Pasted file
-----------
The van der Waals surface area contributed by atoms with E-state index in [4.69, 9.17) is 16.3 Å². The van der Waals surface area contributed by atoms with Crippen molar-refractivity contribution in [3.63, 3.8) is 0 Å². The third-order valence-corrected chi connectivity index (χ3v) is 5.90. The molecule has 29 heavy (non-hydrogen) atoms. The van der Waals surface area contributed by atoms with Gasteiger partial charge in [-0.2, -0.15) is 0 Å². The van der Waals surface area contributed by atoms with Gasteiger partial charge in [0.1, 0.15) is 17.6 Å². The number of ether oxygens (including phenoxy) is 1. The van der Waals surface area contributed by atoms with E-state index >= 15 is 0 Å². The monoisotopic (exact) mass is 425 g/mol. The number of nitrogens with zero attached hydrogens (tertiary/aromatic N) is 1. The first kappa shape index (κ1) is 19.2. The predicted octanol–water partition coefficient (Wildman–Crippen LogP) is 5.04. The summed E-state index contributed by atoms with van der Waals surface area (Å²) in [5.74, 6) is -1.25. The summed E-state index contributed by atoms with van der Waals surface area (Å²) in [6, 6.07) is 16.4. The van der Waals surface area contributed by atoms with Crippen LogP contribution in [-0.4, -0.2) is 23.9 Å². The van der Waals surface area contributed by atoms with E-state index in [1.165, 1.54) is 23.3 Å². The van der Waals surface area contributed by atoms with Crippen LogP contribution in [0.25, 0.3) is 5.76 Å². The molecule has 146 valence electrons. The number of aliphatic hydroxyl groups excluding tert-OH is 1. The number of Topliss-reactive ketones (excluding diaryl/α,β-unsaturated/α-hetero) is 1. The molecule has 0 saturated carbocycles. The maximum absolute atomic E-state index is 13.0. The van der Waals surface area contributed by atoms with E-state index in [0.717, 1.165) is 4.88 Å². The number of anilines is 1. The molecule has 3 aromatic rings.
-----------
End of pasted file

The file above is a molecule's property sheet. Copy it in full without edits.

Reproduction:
The van der Waals surface area contributed by atoms with E-state index in [4.69, 9.17) is 16.3 Å². The van der Waals surface area contributed by atoms with Crippen molar-refractivity contribution in [3.63, 3.8) is 0 Å². The third-order valence-corrected chi connectivity index (χ3v) is 5.90. The molecule has 29 heavy (non-hydrogen) atoms. The van der Waals surface area contributed by atoms with Gasteiger partial charge in [-0.2, -0.15) is 0 Å². The van der Waals surface area contributed by atoms with Gasteiger partial charge in [0.1, 0.15) is 17.6 Å². The number of ether oxygens (including phenoxy) is 1. The van der Waals surface area contributed by atoms with E-state index >= 15 is 0 Å². The monoisotopic (exact) mass is 425 g/mol. The number of nitrogens with zero attached hydrogens (tertiary/aromatic N) is 1. The first kappa shape index (κ1) is 19.2. The predicted octanol–water partition coefficient (Wildman–Crippen LogP) is 5.04. The summed E-state index contributed by atoms with van der Waals surface area (Å²) in [5.74, 6) is -1.25. The summed E-state index contributed by atoms with van der Waals surface area (Å²) in [6, 6.07) is 16.4. The van der Waals surface area contributed by atoms with Crippen LogP contribution in [-0.4, -0.2) is 23.9 Å². The van der Waals surface area contributed by atoms with E-state index in [1.165, 1.54) is 23.3 Å². The van der Waals surface area contributed by atoms with Crippen LogP contribution in [0.25, 0.3) is 5.76 Å². The molecule has 146 valence electrons. The number of aliphatic hydroxyl groups excluding tert-OH is 1. The number of Topliss-reactive ketones (excluding diaryl/α,β-unsaturated/α-hetero) is 1. The molecule has 0 saturated carbocycles. The maximum absolute atomic E-state index is 13.0. The van der Waals surface area contributed by atoms with E-state index in [0.717, 1.165) is 4.88 Å². The number of anilines is 1. The molecule has 3 aromatic rings.